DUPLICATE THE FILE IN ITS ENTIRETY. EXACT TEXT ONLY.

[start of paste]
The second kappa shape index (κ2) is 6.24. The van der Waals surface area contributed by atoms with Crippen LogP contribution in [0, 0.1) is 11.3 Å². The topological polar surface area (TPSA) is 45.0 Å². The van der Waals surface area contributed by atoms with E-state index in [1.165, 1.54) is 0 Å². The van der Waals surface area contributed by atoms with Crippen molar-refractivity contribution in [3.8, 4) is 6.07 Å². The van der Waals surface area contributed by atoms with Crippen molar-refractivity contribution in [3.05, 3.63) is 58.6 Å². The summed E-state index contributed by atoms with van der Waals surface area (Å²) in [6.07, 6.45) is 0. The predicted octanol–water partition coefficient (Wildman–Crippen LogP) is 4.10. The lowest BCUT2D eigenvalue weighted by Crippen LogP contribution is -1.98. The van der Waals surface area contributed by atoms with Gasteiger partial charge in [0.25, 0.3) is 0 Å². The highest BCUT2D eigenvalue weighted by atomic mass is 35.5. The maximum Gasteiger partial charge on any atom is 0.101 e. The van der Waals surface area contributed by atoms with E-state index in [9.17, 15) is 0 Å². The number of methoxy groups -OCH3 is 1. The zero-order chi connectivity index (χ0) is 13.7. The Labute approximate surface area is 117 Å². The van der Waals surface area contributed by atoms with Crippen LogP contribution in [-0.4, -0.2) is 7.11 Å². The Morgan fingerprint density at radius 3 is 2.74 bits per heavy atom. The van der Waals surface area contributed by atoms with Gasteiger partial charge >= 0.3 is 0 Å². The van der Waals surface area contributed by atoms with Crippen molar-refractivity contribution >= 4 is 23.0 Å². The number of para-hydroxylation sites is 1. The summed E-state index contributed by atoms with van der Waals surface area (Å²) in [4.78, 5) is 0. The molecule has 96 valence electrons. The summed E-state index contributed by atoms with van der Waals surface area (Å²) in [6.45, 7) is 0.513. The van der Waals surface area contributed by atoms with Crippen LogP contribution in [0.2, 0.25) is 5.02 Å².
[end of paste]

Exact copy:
The second kappa shape index (κ2) is 6.24. The van der Waals surface area contributed by atoms with Crippen LogP contribution in [0, 0.1) is 11.3 Å². The topological polar surface area (TPSA) is 45.0 Å². The van der Waals surface area contributed by atoms with E-state index in [1.165, 1.54) is 0 Å². The van der Waals surface area contributed by atoms with Crippen molar-refractivity contribution in [3.8, 4) is 6.07 Å². The van der Waals surface area contributed by atoms with Crippen molar-refractivity contribution in [3.05, 3.63) is 58.6 Å². The summed E-state index contributed by atoms with van der Waals surface area (Å²) in [6.07, 6.45) is 0. The predicted octanol–water partition coefficient (Wildman–Crippen LogP) is 4.10. The lowest BCUT2D eigenvalue weighted by Crippen LogP contribution is -1.98. The van der Waals surface area contributed by atoms with Gasteiger partial charge in [0.25, 0.3) is 0 Å². The highest BCUT2D eigenvalue weighted by atomic mass is 35.5. The maximum Gasteiger partial charge on any atom is 0.101 e. The van der Waals surface area contributed by atoms with E-state index in [9.17, 15) is 0 Å². The number of methoxy groups -OCH3 is 1. The zero-order chi connectivity index (χ0) is 13.7. The Labute approximate surface area is 117 Å². The van der Waals surface area contributed by atoms with Crippen LogP contribution in [-0.4, -0.2) is 7.11 Å². The Morgan fingerprint density at radius 3 is 2.74 bits per heavy atom. The van der Waals surface area contributed by atoms with Gasteiger partial charge >= 0.3 is 0 Å². The van der Waals surface area contributed by atoms with Crippen molar-refractivity contribution >= 4 is 23.0 Å². The number of para-hydroxylation sites is 1. The summed E-state index contributed by atoms with van der Waals surface area (Å²) in [4.78, 5) is 0. The molecule has 96 valence electrons. The summed E-state index contributed by atoms with van der Waals surface area (Å²) in [6.45, 7) is 0.513. The van der Waals surface area contributed by atoms with Crippen LogP contribution in [0.2, 0.25) is 5.02 Å².